Nintendo announces Wii U detailsWritten by Staff Reports | | email@example.com
By Sagar Sharma – Toledo Free Press
Nintendo hosted an eagerly awaited Sept. 13 news conference for the latest entry into the video game home console market.
The Nintendo Wii U will launch in North America on Nov. 18, with Europe and Japan launches to follow.
Two models will be available on launch day, a basic ($299) and a premium ($349) package. The basic offering comes in white with 8GB of memory and the usual expected accessories, including the new Wii U gamepad. The premium model offers the console in a black finish, 32GB of memory, “Nintendo Land” and bonus accessories.
Reggie Fils-Aime, president of Nintendo of America, addressed the media in New York City by saying he wanted to focus on the Wii U experience. The latest feature of the Wii U he introduced was Nintendo TVii. This turns your Wii U gamepad into a control device that will allow you to interact, record and control your entertainment programming. The service was demonstrated on stage by showing a football game on TV while scores, statistics and live highlights displayed on the Wii U gamepad screen.
The big shocker of the conference was the announcement of Platinum Game’s “Bayonetta 2” and its exclusivity for the Wii U platform. This critically acclaimed darling, revered by core gamers, was not expected to see the light of day on Nintendo’s casual-centric console. Nintendo’s flagship title franchise, Mario, will launch with the system. “New Super Mario Bros. U” looked fantastic and has never looked better with the new hardware behind it. Overall, the conference was otherwise light on new gaming information except for the expected announcement of “Call of Duty Black Ops 2.”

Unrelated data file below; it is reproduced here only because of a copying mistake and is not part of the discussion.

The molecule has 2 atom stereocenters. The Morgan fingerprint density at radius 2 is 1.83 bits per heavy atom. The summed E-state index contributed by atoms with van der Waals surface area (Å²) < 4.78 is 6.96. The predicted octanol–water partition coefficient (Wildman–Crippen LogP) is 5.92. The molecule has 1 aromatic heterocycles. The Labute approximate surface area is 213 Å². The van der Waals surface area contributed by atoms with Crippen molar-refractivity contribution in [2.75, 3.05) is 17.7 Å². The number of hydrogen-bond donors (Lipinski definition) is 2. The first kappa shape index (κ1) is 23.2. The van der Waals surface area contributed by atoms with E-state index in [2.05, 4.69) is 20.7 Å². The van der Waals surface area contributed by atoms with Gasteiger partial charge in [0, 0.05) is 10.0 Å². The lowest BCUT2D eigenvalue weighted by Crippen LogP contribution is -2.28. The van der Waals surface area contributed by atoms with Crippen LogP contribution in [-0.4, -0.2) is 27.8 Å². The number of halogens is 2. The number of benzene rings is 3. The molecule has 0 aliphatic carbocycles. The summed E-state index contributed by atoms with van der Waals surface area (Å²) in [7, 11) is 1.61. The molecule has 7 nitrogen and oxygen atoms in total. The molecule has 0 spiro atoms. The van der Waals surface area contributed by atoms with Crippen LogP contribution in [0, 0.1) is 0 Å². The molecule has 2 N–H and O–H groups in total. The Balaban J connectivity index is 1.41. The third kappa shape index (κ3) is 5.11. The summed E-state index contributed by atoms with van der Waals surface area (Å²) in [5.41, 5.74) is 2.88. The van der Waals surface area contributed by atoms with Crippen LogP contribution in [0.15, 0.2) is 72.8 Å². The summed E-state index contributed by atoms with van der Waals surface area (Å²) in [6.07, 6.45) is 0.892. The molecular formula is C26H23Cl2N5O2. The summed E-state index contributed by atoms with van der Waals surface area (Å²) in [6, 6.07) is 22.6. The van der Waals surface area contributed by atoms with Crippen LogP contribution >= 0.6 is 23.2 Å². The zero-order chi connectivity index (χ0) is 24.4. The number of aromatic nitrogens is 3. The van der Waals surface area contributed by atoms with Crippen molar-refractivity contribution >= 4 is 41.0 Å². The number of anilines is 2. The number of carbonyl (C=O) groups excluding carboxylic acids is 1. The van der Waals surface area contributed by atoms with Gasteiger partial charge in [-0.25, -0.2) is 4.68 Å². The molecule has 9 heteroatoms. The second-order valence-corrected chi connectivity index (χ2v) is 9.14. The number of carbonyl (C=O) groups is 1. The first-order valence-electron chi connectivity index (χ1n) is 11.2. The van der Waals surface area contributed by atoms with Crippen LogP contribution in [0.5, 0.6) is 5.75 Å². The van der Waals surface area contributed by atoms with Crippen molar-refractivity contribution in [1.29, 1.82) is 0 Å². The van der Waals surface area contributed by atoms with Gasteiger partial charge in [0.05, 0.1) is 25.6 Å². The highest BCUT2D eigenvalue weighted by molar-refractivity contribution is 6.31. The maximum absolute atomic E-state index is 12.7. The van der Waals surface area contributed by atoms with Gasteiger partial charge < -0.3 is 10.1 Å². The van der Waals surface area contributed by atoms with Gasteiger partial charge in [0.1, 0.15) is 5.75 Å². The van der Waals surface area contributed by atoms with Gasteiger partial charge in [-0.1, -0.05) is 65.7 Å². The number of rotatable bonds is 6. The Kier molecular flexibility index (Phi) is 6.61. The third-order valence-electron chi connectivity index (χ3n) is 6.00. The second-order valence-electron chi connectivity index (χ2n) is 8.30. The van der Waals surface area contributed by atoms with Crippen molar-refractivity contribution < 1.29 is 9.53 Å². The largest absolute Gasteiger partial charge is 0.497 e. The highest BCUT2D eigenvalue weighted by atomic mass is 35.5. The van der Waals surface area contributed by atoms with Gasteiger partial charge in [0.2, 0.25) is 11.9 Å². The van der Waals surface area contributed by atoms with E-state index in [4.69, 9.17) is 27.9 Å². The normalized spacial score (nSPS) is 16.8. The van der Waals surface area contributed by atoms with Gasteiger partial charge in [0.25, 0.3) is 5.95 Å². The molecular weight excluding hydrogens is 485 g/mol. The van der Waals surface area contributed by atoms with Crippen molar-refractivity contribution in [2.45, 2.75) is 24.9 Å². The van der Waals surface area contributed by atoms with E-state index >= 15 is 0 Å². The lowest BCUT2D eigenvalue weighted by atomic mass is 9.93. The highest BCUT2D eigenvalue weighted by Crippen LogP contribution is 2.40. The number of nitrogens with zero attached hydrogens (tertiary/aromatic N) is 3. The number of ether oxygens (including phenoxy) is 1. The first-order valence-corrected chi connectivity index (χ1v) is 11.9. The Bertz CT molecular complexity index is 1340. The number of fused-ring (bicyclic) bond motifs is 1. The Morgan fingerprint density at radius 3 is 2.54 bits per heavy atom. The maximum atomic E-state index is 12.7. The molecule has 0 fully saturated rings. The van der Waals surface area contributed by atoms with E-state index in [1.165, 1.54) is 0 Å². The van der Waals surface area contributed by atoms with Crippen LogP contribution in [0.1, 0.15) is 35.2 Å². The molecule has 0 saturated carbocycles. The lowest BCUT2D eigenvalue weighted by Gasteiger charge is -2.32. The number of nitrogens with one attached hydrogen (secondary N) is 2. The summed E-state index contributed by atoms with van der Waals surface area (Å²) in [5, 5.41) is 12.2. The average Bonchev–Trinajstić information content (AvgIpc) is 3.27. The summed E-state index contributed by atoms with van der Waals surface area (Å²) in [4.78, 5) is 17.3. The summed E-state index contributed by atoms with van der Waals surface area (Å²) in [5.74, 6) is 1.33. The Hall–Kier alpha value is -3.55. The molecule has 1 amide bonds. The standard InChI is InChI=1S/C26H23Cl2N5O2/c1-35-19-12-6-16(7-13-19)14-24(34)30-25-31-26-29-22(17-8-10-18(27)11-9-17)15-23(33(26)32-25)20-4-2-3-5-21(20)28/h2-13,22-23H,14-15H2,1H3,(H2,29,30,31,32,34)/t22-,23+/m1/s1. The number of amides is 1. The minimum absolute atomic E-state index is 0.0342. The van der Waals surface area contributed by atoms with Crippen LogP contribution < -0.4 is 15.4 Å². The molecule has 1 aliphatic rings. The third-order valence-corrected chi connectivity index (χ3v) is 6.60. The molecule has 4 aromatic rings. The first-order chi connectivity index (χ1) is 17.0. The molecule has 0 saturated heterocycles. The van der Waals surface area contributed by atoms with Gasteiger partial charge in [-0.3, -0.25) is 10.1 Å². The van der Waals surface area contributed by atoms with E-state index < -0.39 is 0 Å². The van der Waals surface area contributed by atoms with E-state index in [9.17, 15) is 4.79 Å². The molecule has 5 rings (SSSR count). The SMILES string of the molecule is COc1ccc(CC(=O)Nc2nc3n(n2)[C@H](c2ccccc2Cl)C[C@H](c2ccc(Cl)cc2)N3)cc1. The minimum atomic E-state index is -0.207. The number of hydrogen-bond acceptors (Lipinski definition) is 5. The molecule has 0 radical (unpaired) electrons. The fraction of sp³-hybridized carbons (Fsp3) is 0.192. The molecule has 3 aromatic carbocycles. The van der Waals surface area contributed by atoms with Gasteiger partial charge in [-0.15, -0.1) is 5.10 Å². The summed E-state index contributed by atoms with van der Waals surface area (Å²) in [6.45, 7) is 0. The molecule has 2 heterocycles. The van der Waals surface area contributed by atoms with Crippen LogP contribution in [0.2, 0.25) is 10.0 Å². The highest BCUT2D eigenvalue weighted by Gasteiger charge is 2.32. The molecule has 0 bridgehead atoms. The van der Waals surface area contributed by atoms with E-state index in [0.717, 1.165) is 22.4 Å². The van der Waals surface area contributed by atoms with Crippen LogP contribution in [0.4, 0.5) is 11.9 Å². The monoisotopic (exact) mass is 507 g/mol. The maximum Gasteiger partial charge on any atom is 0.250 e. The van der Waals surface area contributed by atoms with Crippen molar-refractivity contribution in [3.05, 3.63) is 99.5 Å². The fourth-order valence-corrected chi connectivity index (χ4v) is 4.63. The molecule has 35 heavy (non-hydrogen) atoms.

With an entry price of $299, the Wii U will be the most expensive console on the market. And with graphic capabilities only matching 7-year-old technology, it is unlikely the Wii U will take off the same way its predecessor did. Releasing a console at the $299 price point is risky in this economic climate, especially when console sales have been steadily declining over the past year.
Aside from the titles Nintendo has announced for the launch window, from November till March, the future software for the console is relatively unknown. One can expect all the usual Nintendo first-party games to appear, but it remains to be seen if the third-party support will be there.
Buying a console at launch is always a risk — just ask PlayStation Vita owners who are starving for new content — and with third-party support historically not in favor of Nintendo, it remains to be seen if buying the console at launch will be a safe bet.